An environmental challenge throughout the value chain
Significant environmental-, resource- and climate related effects arise as a direct consequence of production and consumption of textiles, making it the fourth most environmentally harmful consumption good in the EU after transport, housing and food. Each year, the consumption of textiles results in the use of around 1.3 tonnes of raw materials and more than 100 cubic metres of water per EU citizen. And the issue is growing. Since 1975 the average consumption of textiles has tripled, while the use of each piece of clothing has decreased significantly.
Research shows, that the fastest and most simple way to increased sustainability within textiles, is to reduce consumption as much as possible by prolonging the lifetime of textile products via e.g. maintenance, repair, and reuse. Part of the reuse cycle can be facilitated via C2C swapping and
selling, but also via new business models where private companies resell, rent out or repair textiles. However, when focusing on the bigger picture and how to handle the larger amounts of used textiles and textile waste, one should acknowledge the need for professional collection, sorting and
handling by specialists, who have experience in operating on both national and international markets for reuse and recycling.
What happens to used textiles in Denmark?
In 2016, 85,460 tonnes of new textiles were introduced to the Danish market. This corresponds to just under 15 kilos of textiles per citizen. After its first use, used textiles can be handed over for separate collection which, in Denmark, is usually done through collection containers or reuse shops,
run by private actors. Alternatively, used textiles can be disposed of in various ways via the municipal waste management system, including in residual waste, via bulky waste schemes or at recycling stations.
Approximately half of the marketed textiles are collected after their first use, but once collected, there are significant variations in how the collected material is handled. As a general rule, collected textiles are traded as a commodity and only very small amounts are donated directly for charity.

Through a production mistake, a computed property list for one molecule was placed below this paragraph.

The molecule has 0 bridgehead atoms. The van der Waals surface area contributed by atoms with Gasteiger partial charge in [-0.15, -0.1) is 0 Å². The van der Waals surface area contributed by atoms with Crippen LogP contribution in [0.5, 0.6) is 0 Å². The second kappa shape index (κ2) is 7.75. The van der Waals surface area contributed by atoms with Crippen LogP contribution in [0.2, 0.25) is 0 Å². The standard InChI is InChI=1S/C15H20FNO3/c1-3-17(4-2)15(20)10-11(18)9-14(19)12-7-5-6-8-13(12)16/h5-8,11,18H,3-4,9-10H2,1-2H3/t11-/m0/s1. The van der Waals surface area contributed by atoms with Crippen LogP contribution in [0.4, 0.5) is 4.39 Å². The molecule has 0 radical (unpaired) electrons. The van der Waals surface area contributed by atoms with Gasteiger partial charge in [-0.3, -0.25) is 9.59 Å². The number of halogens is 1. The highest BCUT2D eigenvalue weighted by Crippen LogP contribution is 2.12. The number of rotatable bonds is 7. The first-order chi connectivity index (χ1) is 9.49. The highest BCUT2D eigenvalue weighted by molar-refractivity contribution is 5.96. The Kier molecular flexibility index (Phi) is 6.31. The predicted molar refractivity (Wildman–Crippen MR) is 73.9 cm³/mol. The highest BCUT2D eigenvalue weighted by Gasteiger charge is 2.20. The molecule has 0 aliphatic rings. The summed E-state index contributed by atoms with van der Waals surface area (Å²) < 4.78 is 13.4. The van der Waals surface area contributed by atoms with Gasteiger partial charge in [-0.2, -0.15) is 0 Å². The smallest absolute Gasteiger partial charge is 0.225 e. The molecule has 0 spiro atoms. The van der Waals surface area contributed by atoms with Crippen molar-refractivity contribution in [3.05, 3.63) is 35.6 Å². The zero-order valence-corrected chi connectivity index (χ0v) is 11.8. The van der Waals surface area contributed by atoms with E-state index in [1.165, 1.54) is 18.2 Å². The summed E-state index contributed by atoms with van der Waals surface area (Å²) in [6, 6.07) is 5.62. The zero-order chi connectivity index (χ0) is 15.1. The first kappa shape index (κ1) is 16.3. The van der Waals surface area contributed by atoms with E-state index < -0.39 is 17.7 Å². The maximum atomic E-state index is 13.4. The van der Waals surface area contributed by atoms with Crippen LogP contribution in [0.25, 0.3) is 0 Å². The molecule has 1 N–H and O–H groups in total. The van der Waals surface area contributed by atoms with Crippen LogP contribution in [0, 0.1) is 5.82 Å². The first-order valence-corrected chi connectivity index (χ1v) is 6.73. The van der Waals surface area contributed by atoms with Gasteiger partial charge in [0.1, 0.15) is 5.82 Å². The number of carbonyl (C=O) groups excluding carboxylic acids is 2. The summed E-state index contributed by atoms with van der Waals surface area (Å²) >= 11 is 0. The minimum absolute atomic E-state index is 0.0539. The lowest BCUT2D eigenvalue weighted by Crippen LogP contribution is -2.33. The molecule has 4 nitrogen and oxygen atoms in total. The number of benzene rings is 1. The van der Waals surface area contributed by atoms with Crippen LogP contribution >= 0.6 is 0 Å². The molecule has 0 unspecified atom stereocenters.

Around one-third of the material which is collected in Denmark is resold via reuse shops in the domestic market, whilst the remainder is traded on international markets. Thus, in 2016, more than 60% of the collected textiles were exported – primarily to sorting facilities in eastern- or central
Europe where they were sorted and redistributed for reuse, recycling or disposal both within and outside the recipient countries.
In a previous report from the Nordic Council of Ministers, the destinations for the total Nordic quantities of exported used textiles have been examined. The figure in the following page presents results from 2014 but which, according to Trasborg, are still in close line with reality in 2020.
However, the figure only presents the “first destination” for the textiles and does therefore not take further export routes into account.
Reuse markets are under significant pressure
Markets for reusable textiles are under pressure. For three generations, Trasborg have collected and sorted textiles in Denmark, but during the past 5-10 years they have seen the quality of the collected material going down. Trasborg sorts the collected textiles in more than 240 categories